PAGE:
Fine performances from two stage and screen veterans, and a keen sense of balance between humor and poignancy, elevates "Love Is Strange" above what it might have been in lesser hands: contrived and sentimental.
It's not for nothing that the names of Sam Spade and Philip Marlowe are reverentially referenced in writer-director Scott Frank's adaptation of the tenth novel in Lawrence Block's best-selling series featuring private eye Matthew Scudder.
Serenely melancholy but unfailingly melodramatic, "The Disappearance of Eleanor Rigby" is a tone poem to love and loss that goes on too long and is more intent on creating a sad mood than with breaking your heart.
Smith's iconic foul-mouthed characters demonstrates just how far the director has stretched (or strayed) from his days as the purveyor of smart gross-out humor in comedies like "Clerks" and "Chasing Amy."
"This is Where I Leave You" is a big, broad dysfunctional family comedy, sort of a "Parenthood" pushed into R-rated "Adulthood" territory. Jonathan Tropper has turned his novel into a script that becomes the quintessential Shawn Levy comedy.
One of the problems with movies based on young adult fiction — "Divergent," "Ender's Game" and "The Giver" — is that they tend to take a long time trying to explain the complicated world where the action unfolds.
Best Fall Fair: 9 a.m. to 1:30 p.m. Saturday, Ewa Community Church, 91-1258 Renton Road, with crafts, baked goods, food, rummage sale, collectibles and more. Call 681-3471 or email firstname.lastname@example.org.
Warning: Your television is about to be slammed with a mind-boggling array of new shows featuring everything from comic book titans and political power players to kooky sitcom families, to one really bad judge.
More zombies, more comic book shows, more cynical takes on modern romance, more socially inept geeks solving crimes and, of course, more creatively bankrupt reality and competition shows: That pretty much sums up what's left of television's vestigial organ known as "the fall season."
You might have thought "Dolphin Tale," the sleeper hit kids' film of a few falls back, was a complete, compact and uplifting story that didn't really need a second act. And if so, you were on the money.
Does Michel Gondry dream of being a toymaker, a watchmaker or the master of his own private circus? That certainly seems likely, given the ingenious contraptions, live-action and animated, that motor and hum through his latest, "Mood Indigo."
"The Pirates" is the latest in the line of swashbuckling period epics from South Korea, hot on the heels of "The Admiral: Roaring Currents" and "Kundo: Age of the Rampant." All of them have been huge hits at home.
"The Identical" is based on a "what if" that straddles the line between ingenious and loopy: Suppose Elvis Presley's stillborn twin had lived, been raised separately and unaware that he had a brother, and eventually turned into a world-class Elvis impersonator?
"Code Black" opens in chaos, settles into systemic calm and ends with young doctors struggling against "the failure of the system" to get back some of that chaos at L.A. County Hospital's "legendary" emergency room.
Make your own scary movie in the annual Halloween Video Contest sponsored by the Honolulu Star-Advertiser and Hawaii News Now. Entries must not exceed 5 minutes and must comprise original content that has not appeared elsewhere.
As far as Hollywood is concerned, summer is in the rearview mirror. Fall movie season has arrived and will stretch into November when it gives way to holiday films including "Into the Woods" from director Rob Marshall.
Dr. Kim Williams thought he followed a heart-healthy diet: He avoided red meat and fried foods. He ate his chicken breast without the skin. Then in 2003, he realized his level of LDL, the so-called "bad" cholesterol, was too high.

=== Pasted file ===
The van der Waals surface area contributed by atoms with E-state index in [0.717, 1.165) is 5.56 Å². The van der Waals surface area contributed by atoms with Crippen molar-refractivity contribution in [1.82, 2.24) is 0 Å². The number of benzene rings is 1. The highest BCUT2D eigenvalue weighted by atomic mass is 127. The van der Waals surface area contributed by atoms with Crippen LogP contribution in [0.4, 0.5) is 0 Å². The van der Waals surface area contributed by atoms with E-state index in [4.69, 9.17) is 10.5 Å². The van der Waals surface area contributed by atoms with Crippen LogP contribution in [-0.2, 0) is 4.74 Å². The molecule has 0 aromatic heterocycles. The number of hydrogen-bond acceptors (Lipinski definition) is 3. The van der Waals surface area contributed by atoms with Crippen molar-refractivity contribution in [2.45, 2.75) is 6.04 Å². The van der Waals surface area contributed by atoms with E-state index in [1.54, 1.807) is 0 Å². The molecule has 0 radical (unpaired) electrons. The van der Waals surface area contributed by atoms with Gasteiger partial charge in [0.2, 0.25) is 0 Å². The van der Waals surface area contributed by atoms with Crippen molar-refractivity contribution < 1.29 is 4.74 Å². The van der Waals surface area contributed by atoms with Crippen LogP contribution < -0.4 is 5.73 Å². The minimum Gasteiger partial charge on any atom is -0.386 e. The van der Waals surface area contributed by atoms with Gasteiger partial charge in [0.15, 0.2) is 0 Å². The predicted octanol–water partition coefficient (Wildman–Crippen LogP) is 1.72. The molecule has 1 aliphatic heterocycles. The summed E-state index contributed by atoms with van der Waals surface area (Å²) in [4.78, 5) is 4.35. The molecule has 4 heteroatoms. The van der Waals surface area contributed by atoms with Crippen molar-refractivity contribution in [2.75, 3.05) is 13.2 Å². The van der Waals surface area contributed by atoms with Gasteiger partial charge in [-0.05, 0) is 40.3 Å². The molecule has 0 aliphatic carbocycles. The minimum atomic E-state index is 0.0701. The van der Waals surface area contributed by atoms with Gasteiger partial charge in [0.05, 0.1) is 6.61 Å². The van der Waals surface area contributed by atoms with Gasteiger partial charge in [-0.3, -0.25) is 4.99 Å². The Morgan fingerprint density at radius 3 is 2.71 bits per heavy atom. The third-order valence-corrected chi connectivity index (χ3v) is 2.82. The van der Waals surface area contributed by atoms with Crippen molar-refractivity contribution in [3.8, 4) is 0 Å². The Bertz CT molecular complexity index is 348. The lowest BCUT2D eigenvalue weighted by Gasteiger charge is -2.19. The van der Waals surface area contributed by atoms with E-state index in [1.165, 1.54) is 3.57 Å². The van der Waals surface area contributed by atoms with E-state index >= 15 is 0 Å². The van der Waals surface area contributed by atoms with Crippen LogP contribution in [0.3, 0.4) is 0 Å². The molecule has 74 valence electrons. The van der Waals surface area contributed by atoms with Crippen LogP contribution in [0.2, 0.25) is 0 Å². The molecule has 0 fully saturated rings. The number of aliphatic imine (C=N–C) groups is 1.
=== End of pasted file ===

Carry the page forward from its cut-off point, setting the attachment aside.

"Kundo: Age of the Rampant" may be unknown to the broader American public, but for fans of South Korean cinema, it's already legendary. The film debuted in its home country this year with an opening-day box-office record.
Though it takes place in Poland in 1962 — a weary, disenchanted country grinding along under gray, post-Stalinist skies — Pawel Pawlikowski's "Ida" has some of the structure and feeling of an ancient folk tale.
"Frank" feels like a "festival film" aimed squarely at one festival. Here's an eccentric tragicomedy with music, built to play like gangbusters at Austin's South by Southwest music-movie fanboy/fangirl festival.
Two Hawaii students are among 30 international finalists selected to compete at the Toyota Dream Car Art World Contest. Teah Arlene Laupapa, 12, of Kapolei Middle School, and Emma Hiilani Thain, 11, a home-schooled student from Koloa, Kauai, were among 30 selected from a total of 628 international finalists and 660,000 entrants worldwide.
Bright-red gowns were well represented at the Emmy Awards Monday night, seen on Julia Louis-Dreyfus, Christina Hendricks, January Jones, Octavia Spencer, Claire Danes, Minnie Driver, Uzo Aduba and Kaley Cuoco, among many.
The 66th Primetime Emmy Awards was a win for broadcast and cable television, which earned numerous awards as the digital gate-crasher Netflix was nearly shut out. AMC's "Breaking Bad" scored big on Monday night.
Frank Miller and Robert Rodriguez, who collaborated in 2005 on the serialized, stylish and brutally satisfying "Sin City," should have stopped there. "Sin City: A Dame to Kill For" is based on the graphic novel series by Miller.
"When the Game Stands Tall" is a solid if unsurprising and uninspiring melodrama built around high school football, faith-based but "Friday Night Lite." It's the latest of that peculiar sub-genre of sports films.
Every so often, a movie comes along and reminds us of the primacy of the pretty picture. "Island of Lemurs: Madagascar" is so gorgeously photographed that it's very much like visiting that exotic island off the coast of Southern Africa.
Chloe Grace Moretz takes on her first real star-vehicle romance in this adaptation of Gayle Forman's novel. Moretz is Mia, a Portland, Ore., high school cello prodigy who, 12 minutes into the movie, is in a car crash.